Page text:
Inspired by his most recent work experience with children in armed conflict in Sri Lanka, he came to Sudan in February 2008 to serve as UNV volunteer Child Protection Officer with UNMIS.
Since his arrival he has been stationed in Wau and Kwajok covering the three states in Sector 2: Western Bahr el Ghazal, Northern Bahr el Ghazal and Warrap.
David's work focuses on children associated with armed forces and groups. In support of the reintegration of child soldiers, he works closely with the Government's Disarmament Demobilisation and Reintegration programme, helping children to become part of civilian life through schooling and vocational training.
He is also monitoring and reporting on juvenile justice, promoting the fair treatment of children in contact and in conflict with the law. Children in contact with the law are in prison with their mothers, the others for having committed a crime. David is of the opinion that "police and prison should be the last resort for children, as rather then correcting behaviour, it could make them harsher".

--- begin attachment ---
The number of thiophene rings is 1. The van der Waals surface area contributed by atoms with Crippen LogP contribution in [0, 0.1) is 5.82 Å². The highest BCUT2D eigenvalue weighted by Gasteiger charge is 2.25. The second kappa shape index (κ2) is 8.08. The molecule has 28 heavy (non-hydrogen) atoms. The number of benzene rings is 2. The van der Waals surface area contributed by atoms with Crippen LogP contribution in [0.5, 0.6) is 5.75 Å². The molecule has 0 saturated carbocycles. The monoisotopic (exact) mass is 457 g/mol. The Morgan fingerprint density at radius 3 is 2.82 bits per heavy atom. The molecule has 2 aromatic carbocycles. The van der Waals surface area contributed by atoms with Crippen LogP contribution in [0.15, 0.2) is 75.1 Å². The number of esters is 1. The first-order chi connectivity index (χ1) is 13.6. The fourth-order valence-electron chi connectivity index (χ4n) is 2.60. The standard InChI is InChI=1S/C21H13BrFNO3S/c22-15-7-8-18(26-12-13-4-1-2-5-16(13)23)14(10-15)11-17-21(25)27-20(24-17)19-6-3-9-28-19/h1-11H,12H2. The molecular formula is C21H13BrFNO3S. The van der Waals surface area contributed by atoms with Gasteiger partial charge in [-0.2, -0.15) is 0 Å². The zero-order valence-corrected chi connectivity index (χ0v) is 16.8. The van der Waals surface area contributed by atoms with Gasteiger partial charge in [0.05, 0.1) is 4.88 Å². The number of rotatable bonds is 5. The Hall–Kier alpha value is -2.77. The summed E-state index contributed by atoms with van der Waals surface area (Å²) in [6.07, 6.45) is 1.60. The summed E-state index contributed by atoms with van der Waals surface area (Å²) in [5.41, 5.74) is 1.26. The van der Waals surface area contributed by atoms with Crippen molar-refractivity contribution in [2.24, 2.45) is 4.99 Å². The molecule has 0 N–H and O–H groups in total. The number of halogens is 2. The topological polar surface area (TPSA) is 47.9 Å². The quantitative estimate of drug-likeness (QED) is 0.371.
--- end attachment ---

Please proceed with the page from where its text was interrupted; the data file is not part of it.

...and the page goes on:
"After the peace agreement was signed, I decided to come to Sudan, to offer something to my continent. In university, in Kenya, many of my colleagues were Sudanese refugees. Their hope gave me the courage to come and help in the reconstruction of their country. Knowing what war does to a country and its people, I feel happy to be here, contributing to having a better environment for the children of Sudan to become responsible citizens."
David's volunteer service, as a Child Protection Officer is guided by the Security Council resolution on children and armed conflict. He is working within a UN framework for monitoring and reporting, which acknowledges the fact that it is the primary role of national Governments to provide effective protection and relief to all children affected by armed conflicts.